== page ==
Intermittent low-dose treatment with parathyroid hormone (PTH) analogues has become widely used in the treatment of severe osteoporosis. During normal physiological conditions, PTH stimulates both bone formation and resorption, and in patients with primary hyperparathyroidism, bone loss is frequent. However, development of the biochemical measurement of PTH in the 1980s led us to understand the regulation of PTH secretion and calcium metabolism which subsequently paved the way for the use of PTH as an anabolic treatment of osteoporosis as, when given intermittently, it has strong anabolic effects in bone. This could not have taken place without the basic understanding achieved by the biochemical measurements of PTH. The stimulatory effects of PTH on bone formation have been explained by the so-called ‘anabolic window’, which means that during PTH treatment, bone formation is in excess over bone resorption during the first 6–18 months. This is due to the following: (1) PTH up-regulates c-fos expression in bone cells, (2) IGF is essential for PTH's anabolic effect, (3) bone lining cells are driven to differentiate into osteoblasts, (4) mesenchymal stem cells adhesion to bone surface is enhanced, (5) PTH has a direct antiapoptotic effect on osteoblasts and (6) when PTH interferes with remodelling, the osteoblasts over-compensate, and (7) PTH also decreases sclerostin levels, thereby removing inhibition of Wnt signalling which is required for PTH's anabolic actions. Thus, the net formative effect of PTH given in intermittent treatment emerges through a complex network of pathways. In summary, the effects of PTH on bone turnover are dependent on the mode and dose of administration and studies investigating the mechanisms underlying this effect are reviewed in this article.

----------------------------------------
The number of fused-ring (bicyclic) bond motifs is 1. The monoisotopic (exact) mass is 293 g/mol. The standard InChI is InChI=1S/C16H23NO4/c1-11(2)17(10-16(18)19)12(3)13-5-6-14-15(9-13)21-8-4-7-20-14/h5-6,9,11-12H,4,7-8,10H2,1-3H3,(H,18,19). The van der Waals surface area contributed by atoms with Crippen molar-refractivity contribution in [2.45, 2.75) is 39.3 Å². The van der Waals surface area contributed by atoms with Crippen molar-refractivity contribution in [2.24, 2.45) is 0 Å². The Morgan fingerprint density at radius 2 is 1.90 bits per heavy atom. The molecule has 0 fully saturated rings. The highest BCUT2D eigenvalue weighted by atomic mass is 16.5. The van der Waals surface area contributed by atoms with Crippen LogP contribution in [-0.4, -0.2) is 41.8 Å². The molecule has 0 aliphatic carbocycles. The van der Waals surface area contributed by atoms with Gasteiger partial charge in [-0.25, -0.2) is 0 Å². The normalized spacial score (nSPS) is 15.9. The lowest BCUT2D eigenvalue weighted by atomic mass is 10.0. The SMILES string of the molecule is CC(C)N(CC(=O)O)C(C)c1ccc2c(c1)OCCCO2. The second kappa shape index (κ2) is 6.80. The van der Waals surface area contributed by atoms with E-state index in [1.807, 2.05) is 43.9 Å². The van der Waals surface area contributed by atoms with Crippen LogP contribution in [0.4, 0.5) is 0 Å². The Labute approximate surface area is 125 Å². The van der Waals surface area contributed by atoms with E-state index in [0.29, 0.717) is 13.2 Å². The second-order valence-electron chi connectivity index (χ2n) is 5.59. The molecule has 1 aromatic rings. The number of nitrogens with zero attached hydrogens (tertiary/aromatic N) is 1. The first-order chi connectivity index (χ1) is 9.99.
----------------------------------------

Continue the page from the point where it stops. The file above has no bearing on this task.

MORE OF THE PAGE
|Tidsskrift||Scandinavian Journal of Clinical & Laboratory Investigation|
|Status||Udgivet - 2012|